Strong pollock sales help Maruha Nichiro to profit

Published on
May 19, 2015

Alaska pollock roe and surimi sales helped Maruha Nichiro Corp. earn a slim profit margin for the 2014 fiscal year, despite slow canned salmon sales.

Executives at the Japanese conglomerate presented the company’s financial results last week with a breakdown of the company’s performance by business unit. For the fiscal year ending March 31, 2015, the company reported net income of JPY 7.2 billion (USD 59.9 million; EUR 53 million) on sales of nearly JPY 864 billion (USD 7.2 billion; EUR 6.3 billion), for a net profit ratio of only around 0.8 percent.

However, considering that the company is coming off a major health scare and complete re-organization, this may be taken as an achievement. The Tokyo-based company reorganized and re-listed on the stock exchange on 1 April 2014, the first day of the fiscal year, to make a fresh start following pesticide-contamination sabotage by a worker at a subsidiary’s frozen food processing plant. At that time, six companies in the Maruha Nichiro Group merged. 

For comparison with the previous year, the results of the old parent company, Maruha Nichiro Holdings, Inc. were used. Net sales nudged up 1.4 percent, but net income rose by 126.2 percent versus a decline of 41.4 percent in FY 2104. In the marine and food products industry the weak yen is raising raw material costs, while consumers resist price increases. This was shown by the company’s Marine Product Trading Unit, which saw volume rise but profit fall. In the Aquaculture Unit, profitability of the company’s Japanese tuna farming ventures have been hit by price competition from Mexican product.

The North American Operation Unit saw a 15.2 percent rise in net sales, from JPY 94.7 billion (USD 795 million, EUR 699 million),  but operating income dipped 1.3 percent to negative JPY 0.1 billion (USD 833,000, EUR 738,000). A slump in sales of canned salmon in Europe and of pink salmon roe weighed on profits. The company owns salmon packer Peter Pan Seafoods, with several processing facilities in Alaska, among other units.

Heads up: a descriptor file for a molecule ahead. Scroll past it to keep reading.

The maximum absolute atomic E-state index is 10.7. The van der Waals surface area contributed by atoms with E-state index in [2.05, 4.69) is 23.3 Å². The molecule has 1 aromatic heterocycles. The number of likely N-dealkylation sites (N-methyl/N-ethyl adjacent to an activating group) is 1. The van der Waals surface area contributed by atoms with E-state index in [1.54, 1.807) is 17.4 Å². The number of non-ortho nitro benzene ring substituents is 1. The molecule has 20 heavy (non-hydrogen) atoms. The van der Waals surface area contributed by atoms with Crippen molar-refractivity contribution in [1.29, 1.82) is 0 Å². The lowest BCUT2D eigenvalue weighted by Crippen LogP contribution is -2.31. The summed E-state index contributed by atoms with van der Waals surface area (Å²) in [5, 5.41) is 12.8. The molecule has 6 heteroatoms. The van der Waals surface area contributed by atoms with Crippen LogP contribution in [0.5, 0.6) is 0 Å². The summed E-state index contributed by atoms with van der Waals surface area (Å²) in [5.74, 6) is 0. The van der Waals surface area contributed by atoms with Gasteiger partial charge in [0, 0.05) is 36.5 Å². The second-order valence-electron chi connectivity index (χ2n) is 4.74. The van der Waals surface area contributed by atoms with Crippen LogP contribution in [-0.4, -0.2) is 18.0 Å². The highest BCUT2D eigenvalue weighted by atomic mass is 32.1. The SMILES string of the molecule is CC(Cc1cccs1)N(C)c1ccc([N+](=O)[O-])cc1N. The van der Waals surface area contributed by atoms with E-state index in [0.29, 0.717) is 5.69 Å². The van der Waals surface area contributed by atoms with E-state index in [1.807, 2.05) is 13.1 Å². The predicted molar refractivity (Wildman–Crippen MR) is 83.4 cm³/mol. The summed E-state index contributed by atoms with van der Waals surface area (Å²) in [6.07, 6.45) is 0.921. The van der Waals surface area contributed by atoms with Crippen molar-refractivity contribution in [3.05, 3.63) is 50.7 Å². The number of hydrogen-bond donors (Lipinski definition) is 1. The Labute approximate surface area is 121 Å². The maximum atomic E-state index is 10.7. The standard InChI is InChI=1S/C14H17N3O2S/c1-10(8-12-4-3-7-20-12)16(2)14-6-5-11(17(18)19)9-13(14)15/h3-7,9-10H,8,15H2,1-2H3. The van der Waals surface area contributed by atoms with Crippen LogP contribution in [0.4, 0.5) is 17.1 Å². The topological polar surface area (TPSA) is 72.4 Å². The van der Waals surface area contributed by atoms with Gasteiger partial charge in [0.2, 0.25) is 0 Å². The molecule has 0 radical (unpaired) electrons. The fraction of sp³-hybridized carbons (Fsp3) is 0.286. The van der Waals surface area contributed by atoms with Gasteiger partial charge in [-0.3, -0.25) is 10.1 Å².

Conversely, Alaska pollock roe and surimi were profitable. Maruha Nichiro is also the parent company of pollock processors Westward Seafoods and Alyeska Seafoods, and of Premier Pacific Seafoods, which manages two factory ships, including the SS Ocean Phoenix, the largest fish-processing vessel operating in the United States.

The company predicts its North American Operation Unit will grow net sales by 7.3 percent and operating income by 2.2 percent in FY2015.

The company also introduced a new mid-term strategic plan. The immediate focus is on successfully integrating the six recently merged companies, and ensuring that its quality assurance and food safety systems regain consumer trust. Improving profitability and paying down debt are additional goals. As of the end of the calendar year, the company had 3.85 times as much debt as equity.

In North America, the company plans to increase production capacity, build a global supply chain utilizing North American marine product, and increase its capital investment in a group seafood sales company.

Contributing Editor reporting from Osaka, Japan

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